True dough for Trudeau
By Arnold Michel, CFP
“Since the word of the king is authoritative, who will say to him, ‘what are you doing?’” Ecclesiastes 8:4
Tax changes are afoot. Maybe you’ve heard about some of the proposed changes on the news or read about them on social networks or in newspapers such as this one. The proposals will affect almost all of us in one way or another… and probably not in a positive way.
Whether you love him or hate him, Trudeau’s foray into tax reform has not been popular. For now he has backed off targeting those who get employee discounts, but his proposals for small business still stand and will have severe negative consequences for our nation, for farmers and doctors and small business owners (who provide the majority of jobs in this country) …and quite possibly for you, too.
The Liberals propose to eliminate tax loopholes that give advantages to small business owners. Specifically, they are looking to stop…
Some business owners sprinkle income to family members by way of salary or wages, or dividends, to reduce the family’s overall tax burden. In some cases, they “game the system” by paying them more than they should.
Quite frankly, there are already rules in place to prevent unreasonable salary or wages from being paid to family members who are not truly earning the compensation they receive. Simply enforcing the existing rules would resolve 99.9% of these issues; much better than adding even greater complexity to a system that’s already too complex.
This is the one that I have the greatest concern about. It will hurt average taxpayers by making their jobs far less secure. Corporations (big or small) already pay 50% in taxes on passive income. Under the proposed changes individuals will be taxed up to 73% on investment income paid to them from their companies. Companies will be penalized for preserving capital.
Why should you care? The new system would strongly discourage business owners from building up reserves for lean times, by increasing the tax on the income from those reserves. Without strong treasure chests in the business, they will be far more likely to lay off staff during lean times. So, the unintended result of this will likely be more frequent and more severe layoffs in slow times due to the huge financial disincentive to keep money not needed for day-to-day operations in the corporation.
Converting Income to Capital Gains
This is one issue that does need to be dealt with, but not in the way proposed.
Complex steps have been taken by some owners to convert what would be salary or dividends into capital gains which are taxed preferentially. Section 84.1 of the tax act was developed to deal with this issue some time ago, but amendments are needed to strengthen the application of this act. Unfortunately, the proposals would have assets left to the next generation (a farmer leaving his farm to his son for example) taxed at up to 93%, making it virtually impossible for any small business owner to pass their business on to their heirs. They will effectively be forced to sell their business to a third party before they die.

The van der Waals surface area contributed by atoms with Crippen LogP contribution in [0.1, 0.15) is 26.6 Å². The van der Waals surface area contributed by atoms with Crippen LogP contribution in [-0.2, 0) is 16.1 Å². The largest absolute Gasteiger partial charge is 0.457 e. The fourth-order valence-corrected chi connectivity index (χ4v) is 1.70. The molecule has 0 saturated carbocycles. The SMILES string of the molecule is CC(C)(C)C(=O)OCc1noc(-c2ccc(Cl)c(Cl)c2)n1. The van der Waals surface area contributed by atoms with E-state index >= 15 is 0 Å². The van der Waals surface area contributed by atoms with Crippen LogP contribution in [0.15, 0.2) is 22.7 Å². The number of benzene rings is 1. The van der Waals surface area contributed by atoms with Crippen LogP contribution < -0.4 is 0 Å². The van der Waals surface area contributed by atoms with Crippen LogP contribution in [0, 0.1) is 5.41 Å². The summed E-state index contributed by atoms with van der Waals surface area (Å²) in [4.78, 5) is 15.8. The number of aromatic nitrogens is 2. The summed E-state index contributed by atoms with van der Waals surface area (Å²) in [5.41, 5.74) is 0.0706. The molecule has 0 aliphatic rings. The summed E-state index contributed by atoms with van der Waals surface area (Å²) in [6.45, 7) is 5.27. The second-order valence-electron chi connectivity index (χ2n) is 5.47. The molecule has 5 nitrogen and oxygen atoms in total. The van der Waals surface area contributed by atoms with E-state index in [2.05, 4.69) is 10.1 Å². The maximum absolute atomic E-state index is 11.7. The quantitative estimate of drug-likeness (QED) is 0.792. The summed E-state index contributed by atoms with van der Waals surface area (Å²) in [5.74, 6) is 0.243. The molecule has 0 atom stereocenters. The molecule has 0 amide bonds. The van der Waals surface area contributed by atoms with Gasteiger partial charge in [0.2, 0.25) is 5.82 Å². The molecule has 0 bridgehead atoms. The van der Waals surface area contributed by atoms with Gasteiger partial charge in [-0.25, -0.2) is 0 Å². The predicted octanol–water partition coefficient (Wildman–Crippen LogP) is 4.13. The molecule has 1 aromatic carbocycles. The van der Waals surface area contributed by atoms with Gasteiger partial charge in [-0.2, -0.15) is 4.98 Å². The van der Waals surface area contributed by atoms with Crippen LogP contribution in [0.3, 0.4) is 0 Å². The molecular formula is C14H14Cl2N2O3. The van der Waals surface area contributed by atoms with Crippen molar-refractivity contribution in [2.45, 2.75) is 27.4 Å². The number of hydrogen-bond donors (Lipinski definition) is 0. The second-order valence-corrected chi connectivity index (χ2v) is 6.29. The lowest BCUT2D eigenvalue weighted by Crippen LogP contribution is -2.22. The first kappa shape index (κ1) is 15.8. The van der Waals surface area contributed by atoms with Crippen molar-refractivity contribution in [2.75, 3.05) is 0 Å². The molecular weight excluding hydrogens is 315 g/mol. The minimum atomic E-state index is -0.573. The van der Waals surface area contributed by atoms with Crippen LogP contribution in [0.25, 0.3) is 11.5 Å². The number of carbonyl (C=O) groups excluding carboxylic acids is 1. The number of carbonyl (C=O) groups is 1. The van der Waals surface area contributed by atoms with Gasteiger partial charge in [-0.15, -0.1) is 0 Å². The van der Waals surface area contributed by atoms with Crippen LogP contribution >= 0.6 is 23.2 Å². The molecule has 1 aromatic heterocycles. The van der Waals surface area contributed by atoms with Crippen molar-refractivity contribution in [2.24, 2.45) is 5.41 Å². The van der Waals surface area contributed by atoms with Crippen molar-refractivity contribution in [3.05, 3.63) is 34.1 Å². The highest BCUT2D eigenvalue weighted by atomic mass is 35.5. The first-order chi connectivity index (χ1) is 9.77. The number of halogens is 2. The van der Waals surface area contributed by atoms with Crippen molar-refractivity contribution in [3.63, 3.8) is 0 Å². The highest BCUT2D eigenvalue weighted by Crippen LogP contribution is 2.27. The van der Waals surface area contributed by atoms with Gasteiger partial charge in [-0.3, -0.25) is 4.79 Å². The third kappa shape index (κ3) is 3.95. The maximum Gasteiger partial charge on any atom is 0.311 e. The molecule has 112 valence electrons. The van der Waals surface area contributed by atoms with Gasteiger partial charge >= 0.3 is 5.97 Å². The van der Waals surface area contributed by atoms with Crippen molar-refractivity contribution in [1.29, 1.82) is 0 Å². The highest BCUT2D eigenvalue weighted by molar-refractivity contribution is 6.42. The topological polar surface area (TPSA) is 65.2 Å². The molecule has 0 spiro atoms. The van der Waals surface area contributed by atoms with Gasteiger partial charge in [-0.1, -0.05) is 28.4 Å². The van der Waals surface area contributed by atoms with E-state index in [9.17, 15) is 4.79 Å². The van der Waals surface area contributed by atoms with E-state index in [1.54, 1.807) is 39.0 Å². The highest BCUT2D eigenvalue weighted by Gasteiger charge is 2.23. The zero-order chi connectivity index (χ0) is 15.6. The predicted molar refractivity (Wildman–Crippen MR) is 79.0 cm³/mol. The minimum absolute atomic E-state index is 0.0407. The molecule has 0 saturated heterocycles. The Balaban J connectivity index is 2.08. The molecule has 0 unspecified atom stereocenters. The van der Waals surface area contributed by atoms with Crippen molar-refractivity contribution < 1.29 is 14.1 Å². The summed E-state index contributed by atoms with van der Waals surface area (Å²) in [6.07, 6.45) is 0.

It’s likely that the cost of creating and policing the first two measures will far exceed the gains to the government coffers. The changes will encourage bad business behaviour that will lead to more business failures and the loss of jobs, both temporary and permanent. Should they pass, it’s likely that our medical system will suffer as the assault on doctors is likely to drive many down south.
Conrad Black who, by the way, advocated strongly in favour of a Trudeau government, has the following to say about the tax changes, “The proposed tax changes are important and groundbreaking, but after careful study, I must conclude that they are almost entirely bad for the country. They constitute a violent assault on small business, the self-employed, private companies.”
In a word, it is an assault on a whole range of traditional values, though it is, like all tax increases, dressed up in the threadbare raiment of fairness and elimination of loopholes. Lawyers and some doctors will be singled out for particular oppression, which to opponents of this nasty and dangerous legislation is welcome, given their political influence and the bar’s skill at lobbying. If implemented, these rules could drive large numbers of doctors out of the country.
At the end of the day, these are poorly thought out tax initiatives that will have wide-ranging, negative consequences for most of us that far exceed any possible benefits. I urge you to educate yourself and let your local MP know where you stand. Trudeau has already backed off taxing employee discounts due to a backlash from tax payers. With enough support, he may back of off some of these proposals as well. The Trudeau government has indicated a willingness to consider backing off on some of the proposals. Let’s keep up the pressure.
Arnold Machel, CFP(r) lives, works and worships in the White Rock/South Surrey area.
He attends Gracepoint Community Church where he serves on the Leadership Team.
He is a Certified Financial Planner with IPC Investment Corporation and Visionvest Financial Planning & Services. Questions and comments can be directed to him at firstname.lastname@example.org or through his website at www.visionvest.ca
Please note that all comments are of a general nature and should not be relied upon as individual advice. While every attempt is made to ensure accuracy, facts and figures are not guaranteed.